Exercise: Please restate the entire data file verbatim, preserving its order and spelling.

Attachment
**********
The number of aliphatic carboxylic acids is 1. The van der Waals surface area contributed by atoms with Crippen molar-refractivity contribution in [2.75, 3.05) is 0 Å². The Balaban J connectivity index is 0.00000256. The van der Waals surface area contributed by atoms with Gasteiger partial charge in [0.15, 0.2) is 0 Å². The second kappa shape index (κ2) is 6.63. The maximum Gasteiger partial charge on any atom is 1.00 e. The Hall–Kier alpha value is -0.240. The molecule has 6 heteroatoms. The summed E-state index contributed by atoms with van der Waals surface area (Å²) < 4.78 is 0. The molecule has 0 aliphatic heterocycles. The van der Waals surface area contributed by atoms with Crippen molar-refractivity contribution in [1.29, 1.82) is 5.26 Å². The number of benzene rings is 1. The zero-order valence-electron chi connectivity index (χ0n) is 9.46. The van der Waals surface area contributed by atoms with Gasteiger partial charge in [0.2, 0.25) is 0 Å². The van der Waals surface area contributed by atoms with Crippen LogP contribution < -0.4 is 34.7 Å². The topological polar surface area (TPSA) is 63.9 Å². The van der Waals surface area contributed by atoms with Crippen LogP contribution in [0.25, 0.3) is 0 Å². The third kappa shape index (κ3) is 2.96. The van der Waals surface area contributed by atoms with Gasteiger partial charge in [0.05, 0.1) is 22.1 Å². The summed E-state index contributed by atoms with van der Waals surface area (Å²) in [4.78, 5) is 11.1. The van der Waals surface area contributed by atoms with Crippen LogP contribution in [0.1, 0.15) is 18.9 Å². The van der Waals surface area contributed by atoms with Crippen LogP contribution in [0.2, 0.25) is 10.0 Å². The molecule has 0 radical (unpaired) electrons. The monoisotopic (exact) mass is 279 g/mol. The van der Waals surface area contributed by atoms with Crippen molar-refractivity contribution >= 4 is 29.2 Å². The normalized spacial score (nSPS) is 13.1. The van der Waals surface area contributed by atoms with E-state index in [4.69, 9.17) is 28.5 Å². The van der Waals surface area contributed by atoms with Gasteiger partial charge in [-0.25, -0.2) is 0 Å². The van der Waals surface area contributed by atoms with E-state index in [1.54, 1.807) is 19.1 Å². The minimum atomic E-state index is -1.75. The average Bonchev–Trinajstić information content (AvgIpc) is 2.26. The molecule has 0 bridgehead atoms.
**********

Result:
The number of aliphatic carboxylic acids is 1. The van der Waals surface area contributed by atoms with Crippen molar-refractivity contribution in [2.75, 3.05) is 0 Å². The Balaban J connectivity index is 0.00000256. The van der Waals surface area contributed by atoms with Gasteiger partial charge in [0.15, 0.2) is 0 Å². The second kappa shape index (κ2) is 6.63. The maximum Gasteiger partial charge on any atom is 1.00 e. The Hall–Kier alpha value is -0.240. The molecule has 6 heteroatoms. The summed E-state index contributed by atoms with van der Waals surface area (Å²) < 4.78 is 0. The molecule has 0 aliphatic heterocycles. The van der Waals surface area contributed by atoms with Crippen molar-refractivity contribution in [1.29, 1.82) is 5.26 Å². The number of benzene rings is 1. The zero-order valence-electron chi connectivity index (χ0n) is 9.46. The van der Waals surface area contributed by atoms with Gasteiger partial charge in [0.2, 0.25) is 0 Å². The van der Waals surface area contributed by atoms with Crippen LogP contribution < -0.4 is 34.7 Å². The topological polar surface area (TPSA) is 63.9 Å². The van der Waals surface area contributed by atoms with Crippen LogP contribution in [0.25, 0.3) is 0 Å². The third kappa shape index (κ3) is 2.96. The van der Waals surface area contributed by atoms with Gasteiger partial charge in [0.05, 0.1) is 22.1 Å². The summed E-state index contributed by atoms with van der Waals surface area (Å²) in [4.78, 5) is 11.1. The van der Waals surface area contributed by atoms with Crippen LogP contribution in [0.1, 0.15) is 18.9 Å². The van der Waals surface area contributed by atoms with Crippen LogP contribution in [0.2, 0.25) is 10.0 Å². The molecule has 0 radical (unpaired) electrons. The monoisotopic (exact) mass is 279 g/mol. The van der Waals surface area contributed by atoms with Crippen molar-refractivity contribution >= 4 is 29.2 Å². The normalized spacial score (nSPS) is 13.1. The van der Waals surface area contributed by atoms with E-state index in [4.69, 9.17) is 28.5 Å². The van der Waals surface area contributed by atoms with Gasteiger partial charge in [-0.25, -0.2) is 0 Å². The van der Waals surface area contributed by atoms with E-state index in [1.54, 1.807) is 19.1 Å². The minimum atomic E-state index is -1.75. The average Bonchev–Trinajstić information content (AvgIpc) is 2.26. The molecule has 0 bridgehead atoms.